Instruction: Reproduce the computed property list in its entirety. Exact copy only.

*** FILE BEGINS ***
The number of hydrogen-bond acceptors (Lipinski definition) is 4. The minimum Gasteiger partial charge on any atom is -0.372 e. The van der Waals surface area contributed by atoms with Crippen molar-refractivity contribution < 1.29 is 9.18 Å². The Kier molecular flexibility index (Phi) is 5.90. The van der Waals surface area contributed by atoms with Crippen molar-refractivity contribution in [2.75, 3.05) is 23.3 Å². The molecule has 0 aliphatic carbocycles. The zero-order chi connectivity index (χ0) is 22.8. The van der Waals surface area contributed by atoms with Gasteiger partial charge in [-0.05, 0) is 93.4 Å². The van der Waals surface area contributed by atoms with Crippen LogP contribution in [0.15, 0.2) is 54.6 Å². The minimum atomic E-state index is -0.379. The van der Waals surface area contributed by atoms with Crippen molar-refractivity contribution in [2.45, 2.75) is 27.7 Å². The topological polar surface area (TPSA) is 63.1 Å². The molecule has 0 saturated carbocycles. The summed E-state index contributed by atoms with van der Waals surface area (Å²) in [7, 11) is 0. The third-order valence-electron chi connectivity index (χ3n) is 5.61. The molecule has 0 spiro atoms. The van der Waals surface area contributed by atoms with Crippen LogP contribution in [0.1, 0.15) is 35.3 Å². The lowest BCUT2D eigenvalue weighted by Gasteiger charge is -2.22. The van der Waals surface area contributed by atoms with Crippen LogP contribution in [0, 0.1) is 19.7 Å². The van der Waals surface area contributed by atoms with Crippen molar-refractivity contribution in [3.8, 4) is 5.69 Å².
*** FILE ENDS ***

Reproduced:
The number of hydrogen-bond acceptors (Lipinski definition) is 4. The minimum Gasteiger partial charge on any atom is -0.372 e. The van der Waals surface area contributed by atoms with Crippen molar-refractivity contribution < 1.29 is 9.18 Å². The Kier molecular flexibility index (Phi) is 5.90. The van der Waals surface area contributed by atoms with Crippen molar-refractivity contribution in [2.75, 3.05) is 23.3 Å². The molecule has 0 aliphatic carbocycles. The zero-order chi connectivity index (χ0) is 22.8. The van der Waals surface area contributed by atoms with Gasteiger partial charge in [-0.05, 0) is 93.4 Å². The van der Waals surface area contributed by atoms with Crippen LogP contribution in [0.15, 0.2) is 54.6 Å². The minimum atomic E-state index is -0.379. The van der Waals surface area contributed by atoms with Crippen molar-refractivity contribution in [2.45, 2.75) is 27.7 Å². The topological polar surface area (TPSA) is 63.1 Å². The molecule has 0 saturated carbocycles. The summed E-state index contributed by atoms with van der Waals surface area (Å²) in [7, 11) is 0. The third-order valence-electron chi connectivity index (χ3n) is 5.61. The molecule has 0 spiro atoms. The van der Waals surface area contributed by atoms with Crippen LogP contribution in [0.1, 0.15) is 35.3 Å². The lowest BCUT2D eigenvalue weighted by Gasteiger charge is -2.22. The van der Waals surface area contributed by atoms with Crippen LogP contribution in [0, 0.1) is 19.7 Å². The van der Waals surface area contributed by atoms with Crippen molar-refractivity contribution in [3.8, 4) is 5.69 Å².